Good underwriters must possess a unique combination of skills, knowledge, and flexibility. Great underwriters rely not only on this professional toolset, but technology that helps them maximize their efficiency, too. To better understand the values at the core of smart underwriting, outlined below are the four essentials that every insurer should prioritize—and that every underwriter should leverage to advance in their careers.

1. Experience

Underwriting is not simply a matter of crunching numbers: it’s about understanding the nuances of the insurance industry and correctly applying that knowledge to make informed decisions. As with all information-based professions, the effectiveness of an underwriter improves with learning and experience. Seasoned underwriters depend on their depth of industry insights developed over years that help them assess risks more accurately than the average new hire. For insurers aiming to win more business, investing in workflows that help these underwriters apply their insights more efficiently can be more valuable than simply hiring and training new underwriters.

As an example of missed opportunity, a substantial portion of an underwriter’s time—often around 30%-40%—is consumed by administrative tasks like rekeying data or manually executing analyses. This detracts from their ability to focus on more complex and interesting risks.

Modernizing workflows

For insurers, it’s imperative to focus on modernizing workflows. Automating or simplifying mundane, time-consuming tasks frees up time for skilled underwriters to concentrate on high-value assessments. This not only enhances workplace efficiency, but also improves job satisfaction among underwriting professionals.

2. Research and market data

Smart, streamlined underwriting requires simple access to comprehensive market intelligence and risk data. However, many underwriters working with legacy platforms frequently find themselves bogged down by the challenging process of manually sourcing information from different sources and systems.

Streamlining information gathering

For more streamlined information processes, transitioning to a consolidated information portal can make a major impact. It’s a central source or toolset that simplifies data retrieval and research, reduces the frustration of multiple systems, and significantly boosts overall productivity. By having all necessary information at their fingertips, underwriters can make better informed decisions with speed and accuracy.

3. Adaptability

Like all industries, insurance is subject to evolving macroeconomic factors. Underwriters must stay agile and react proactively to changing circumstances, including issues such as changing regulations, rising inflation, supply chain disruptions, or geopolitical uncertainty.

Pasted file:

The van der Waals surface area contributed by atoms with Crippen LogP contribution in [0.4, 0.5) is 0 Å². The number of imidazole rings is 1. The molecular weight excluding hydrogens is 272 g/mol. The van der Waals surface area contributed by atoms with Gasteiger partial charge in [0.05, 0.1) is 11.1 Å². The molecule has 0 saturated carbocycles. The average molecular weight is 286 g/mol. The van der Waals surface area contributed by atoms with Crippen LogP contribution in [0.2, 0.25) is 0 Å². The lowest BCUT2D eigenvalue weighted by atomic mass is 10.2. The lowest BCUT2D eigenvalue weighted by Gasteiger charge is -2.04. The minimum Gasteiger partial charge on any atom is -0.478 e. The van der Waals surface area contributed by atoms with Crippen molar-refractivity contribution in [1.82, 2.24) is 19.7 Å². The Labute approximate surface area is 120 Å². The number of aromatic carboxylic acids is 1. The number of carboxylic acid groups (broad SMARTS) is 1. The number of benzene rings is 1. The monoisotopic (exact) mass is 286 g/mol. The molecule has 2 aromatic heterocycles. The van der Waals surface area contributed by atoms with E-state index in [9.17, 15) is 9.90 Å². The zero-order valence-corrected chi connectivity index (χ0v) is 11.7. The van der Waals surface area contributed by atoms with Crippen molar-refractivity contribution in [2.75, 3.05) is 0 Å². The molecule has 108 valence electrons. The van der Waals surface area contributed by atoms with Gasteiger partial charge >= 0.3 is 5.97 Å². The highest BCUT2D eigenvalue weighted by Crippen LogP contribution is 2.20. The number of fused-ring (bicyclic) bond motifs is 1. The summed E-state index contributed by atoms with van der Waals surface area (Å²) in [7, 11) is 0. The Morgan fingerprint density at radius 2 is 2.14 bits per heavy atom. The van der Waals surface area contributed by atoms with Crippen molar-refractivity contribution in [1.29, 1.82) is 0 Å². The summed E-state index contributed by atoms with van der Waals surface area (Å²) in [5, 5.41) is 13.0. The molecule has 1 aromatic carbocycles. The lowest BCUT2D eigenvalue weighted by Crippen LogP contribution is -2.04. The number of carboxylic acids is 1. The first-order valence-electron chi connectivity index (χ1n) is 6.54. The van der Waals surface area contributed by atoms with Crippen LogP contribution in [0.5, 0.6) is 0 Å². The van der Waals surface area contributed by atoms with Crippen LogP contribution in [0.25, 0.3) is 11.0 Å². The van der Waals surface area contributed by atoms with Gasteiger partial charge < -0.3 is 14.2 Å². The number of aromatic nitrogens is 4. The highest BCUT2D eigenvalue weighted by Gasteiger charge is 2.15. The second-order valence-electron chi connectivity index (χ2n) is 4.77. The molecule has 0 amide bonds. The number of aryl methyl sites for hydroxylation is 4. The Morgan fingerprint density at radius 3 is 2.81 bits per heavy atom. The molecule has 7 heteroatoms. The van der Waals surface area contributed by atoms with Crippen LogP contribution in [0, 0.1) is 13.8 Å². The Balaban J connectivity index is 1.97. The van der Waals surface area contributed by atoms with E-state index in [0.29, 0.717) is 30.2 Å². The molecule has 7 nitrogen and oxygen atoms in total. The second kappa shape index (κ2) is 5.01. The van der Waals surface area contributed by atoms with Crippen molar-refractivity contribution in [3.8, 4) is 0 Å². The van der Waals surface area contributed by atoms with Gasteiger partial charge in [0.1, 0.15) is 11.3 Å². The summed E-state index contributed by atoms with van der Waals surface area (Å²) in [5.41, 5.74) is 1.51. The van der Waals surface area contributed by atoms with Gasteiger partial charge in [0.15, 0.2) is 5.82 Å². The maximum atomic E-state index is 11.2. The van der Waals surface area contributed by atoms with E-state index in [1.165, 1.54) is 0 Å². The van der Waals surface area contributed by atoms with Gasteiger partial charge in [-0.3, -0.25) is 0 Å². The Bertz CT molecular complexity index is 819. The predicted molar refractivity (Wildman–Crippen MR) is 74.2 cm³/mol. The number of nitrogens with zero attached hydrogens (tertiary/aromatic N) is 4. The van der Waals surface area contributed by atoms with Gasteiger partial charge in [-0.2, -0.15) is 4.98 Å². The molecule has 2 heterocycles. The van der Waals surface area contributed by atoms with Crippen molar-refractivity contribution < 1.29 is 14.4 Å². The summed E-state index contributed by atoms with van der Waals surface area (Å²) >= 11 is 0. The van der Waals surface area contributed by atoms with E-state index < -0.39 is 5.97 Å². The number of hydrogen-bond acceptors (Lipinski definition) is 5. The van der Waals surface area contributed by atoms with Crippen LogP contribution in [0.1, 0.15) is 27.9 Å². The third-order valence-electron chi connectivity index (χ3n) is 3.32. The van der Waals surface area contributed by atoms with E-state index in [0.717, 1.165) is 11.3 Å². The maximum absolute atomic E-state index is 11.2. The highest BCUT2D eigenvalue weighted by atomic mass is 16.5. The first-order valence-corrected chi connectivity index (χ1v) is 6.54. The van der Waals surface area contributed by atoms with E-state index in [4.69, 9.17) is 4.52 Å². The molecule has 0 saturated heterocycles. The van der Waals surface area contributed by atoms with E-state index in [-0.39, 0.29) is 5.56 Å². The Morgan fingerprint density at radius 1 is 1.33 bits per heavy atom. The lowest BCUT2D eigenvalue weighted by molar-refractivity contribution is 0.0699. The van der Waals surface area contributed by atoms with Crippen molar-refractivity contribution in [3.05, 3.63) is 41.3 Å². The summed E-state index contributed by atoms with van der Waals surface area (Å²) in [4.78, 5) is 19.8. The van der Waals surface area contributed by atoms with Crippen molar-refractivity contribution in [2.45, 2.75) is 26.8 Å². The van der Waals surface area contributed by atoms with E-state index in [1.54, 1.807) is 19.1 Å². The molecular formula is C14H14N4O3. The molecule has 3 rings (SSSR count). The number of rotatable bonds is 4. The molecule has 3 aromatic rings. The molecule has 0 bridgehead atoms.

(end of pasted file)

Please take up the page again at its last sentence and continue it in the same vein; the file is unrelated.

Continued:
Shifting priorities

With premiums projected to rise, there’s a growing shift among insurers from focusing purely on innovation to maximizing operational efficiency. The emphasis on smarter, more efficient underwriting exemplifies this shift and demonstrates how underwriters must adapt to evolving conditions and customer expectations. For insurers, staying ahead of these changes is essential to maintaining competitiveness and relevance in the market.

4. Emerging Technology

The growing adoption of new technology such as advanced analytics, natural language processing, and artificial intelligence (AI), have raised concerns about the potential to someday replace underwriters with machine learning. However, the reality is that these technologies are meant to complement human expertise, not supplant it.

Amplifying human expertise

As a recent Deloitte financial services report stated, “underwriters who embrace and adapt to transformation demands and enhance their core skills and overall expertise have an opportunity to widen their career paths and become champions of the technologies that will likely make their jobs easier yet more challenging and satisfying.” In effect, AI and new technology can provide useful information and assist underwriters in tasks such as data collection, price quoting, and policy issuance—but it will still be up to underwriters to ingrain this technology into their daily workstreams in ways that increase the value of human insight.

Tools such as AI can augment the underwriting process, but still leave space for underwriters to leverage their judgment to analyze and, if necessary, overrule the technology’s recommendations. The human element in underwriting remains irreplaceable, as it involves understanding the intricacies of risk that go beyond algorithms.

Read also: Streamlining insurance operations with straight-through processing

Efficiency in underwriting requires insurers and underwriters to champion experience, access to comprehensive data, adaptability, and a skillful relationship with emerging technology. Industry professionals who understand these essentials can help shape the future of underwriting as a dynamic and evolving discipline.

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